Convoy Technologies, Newport Beach, Calif., introduced a system in April that allows users to configure the camera for continuous, event-driven or scheduled recording. It integrates the vehicle’s GPS information with the video. Using a cloud-based system, the videos can be accessed for playback on smartphones, tablets or PCs.
In-cab video as training tool
One of the more interesting benefits of video systems is their use in coaching and training drivers. Greg Lund, director of corporate communications, Lytx, San Diego, says fleets deploying such systems not only see a reduction in collision-related costs, but they also see “driver behavior improve significantly, and fairly quickly.”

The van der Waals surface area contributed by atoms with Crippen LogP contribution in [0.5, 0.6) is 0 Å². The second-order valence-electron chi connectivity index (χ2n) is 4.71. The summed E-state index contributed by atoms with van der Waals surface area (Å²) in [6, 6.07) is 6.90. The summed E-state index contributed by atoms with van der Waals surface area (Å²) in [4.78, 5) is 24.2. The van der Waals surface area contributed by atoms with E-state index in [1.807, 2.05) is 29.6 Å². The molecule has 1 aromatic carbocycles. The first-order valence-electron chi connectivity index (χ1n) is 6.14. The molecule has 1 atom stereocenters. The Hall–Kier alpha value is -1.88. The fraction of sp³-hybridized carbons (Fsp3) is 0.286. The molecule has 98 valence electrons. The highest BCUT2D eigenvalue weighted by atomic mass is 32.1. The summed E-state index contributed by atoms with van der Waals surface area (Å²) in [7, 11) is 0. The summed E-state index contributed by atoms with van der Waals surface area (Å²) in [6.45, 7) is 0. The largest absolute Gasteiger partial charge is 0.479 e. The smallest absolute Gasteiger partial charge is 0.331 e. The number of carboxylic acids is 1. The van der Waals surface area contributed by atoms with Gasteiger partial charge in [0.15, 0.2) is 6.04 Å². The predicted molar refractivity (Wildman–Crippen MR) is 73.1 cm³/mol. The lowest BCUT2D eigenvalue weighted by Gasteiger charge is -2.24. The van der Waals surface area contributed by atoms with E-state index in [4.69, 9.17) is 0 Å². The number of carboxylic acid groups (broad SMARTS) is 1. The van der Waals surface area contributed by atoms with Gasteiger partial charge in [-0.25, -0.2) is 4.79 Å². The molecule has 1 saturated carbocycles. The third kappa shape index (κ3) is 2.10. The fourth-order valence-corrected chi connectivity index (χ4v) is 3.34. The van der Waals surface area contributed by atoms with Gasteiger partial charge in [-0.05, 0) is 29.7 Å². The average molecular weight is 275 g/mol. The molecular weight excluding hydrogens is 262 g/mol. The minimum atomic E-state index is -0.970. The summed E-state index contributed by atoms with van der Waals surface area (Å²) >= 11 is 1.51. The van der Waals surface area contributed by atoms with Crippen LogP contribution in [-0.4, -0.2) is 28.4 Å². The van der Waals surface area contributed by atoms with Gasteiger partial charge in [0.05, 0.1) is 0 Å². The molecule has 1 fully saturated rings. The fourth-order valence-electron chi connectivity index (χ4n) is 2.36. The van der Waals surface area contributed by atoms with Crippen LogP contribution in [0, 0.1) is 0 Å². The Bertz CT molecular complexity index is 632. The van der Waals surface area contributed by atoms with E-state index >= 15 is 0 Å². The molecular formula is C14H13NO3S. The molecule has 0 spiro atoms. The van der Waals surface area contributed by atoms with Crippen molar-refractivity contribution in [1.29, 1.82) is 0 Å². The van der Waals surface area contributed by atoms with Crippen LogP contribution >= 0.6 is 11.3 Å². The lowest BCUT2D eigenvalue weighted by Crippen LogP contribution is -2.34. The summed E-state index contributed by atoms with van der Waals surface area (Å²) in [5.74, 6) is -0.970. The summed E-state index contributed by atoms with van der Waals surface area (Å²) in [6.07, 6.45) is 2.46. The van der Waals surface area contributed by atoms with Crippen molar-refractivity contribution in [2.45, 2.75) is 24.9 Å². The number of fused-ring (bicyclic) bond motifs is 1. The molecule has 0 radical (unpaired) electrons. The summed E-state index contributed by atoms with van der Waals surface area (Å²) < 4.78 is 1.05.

When risky behaviors are noted, the video clips are sent to the fleet, where driver managers can review the clip with the driver and offering coaching on the problem behavior that led to the incident. Conversely, if the video was triggered because the driver had to take evasive action to avoid a collision, he can be recognized for doing a good job.
“Over time, we can look at the drivers — the ones exhibiting behaviors that can be corrected,” Lund explains. “The fleet decides which drivers need to be coached the most and which drivers should be rewarded and which ones are showing improvement.”
Melton’s Vincent notes that managing driver behavior can be a “daunting task, especially in the long-haul environment given the lack of face time with the drivers.” They’ve found that “driving behavior can be positively affected just by the camera being there.”
He explains that fleet safety is essentially managing behavioral hazards and having an in-depth understanding of the factors that influence individual driver decision-making. “Video events allow coaching opportunities not available in the past.”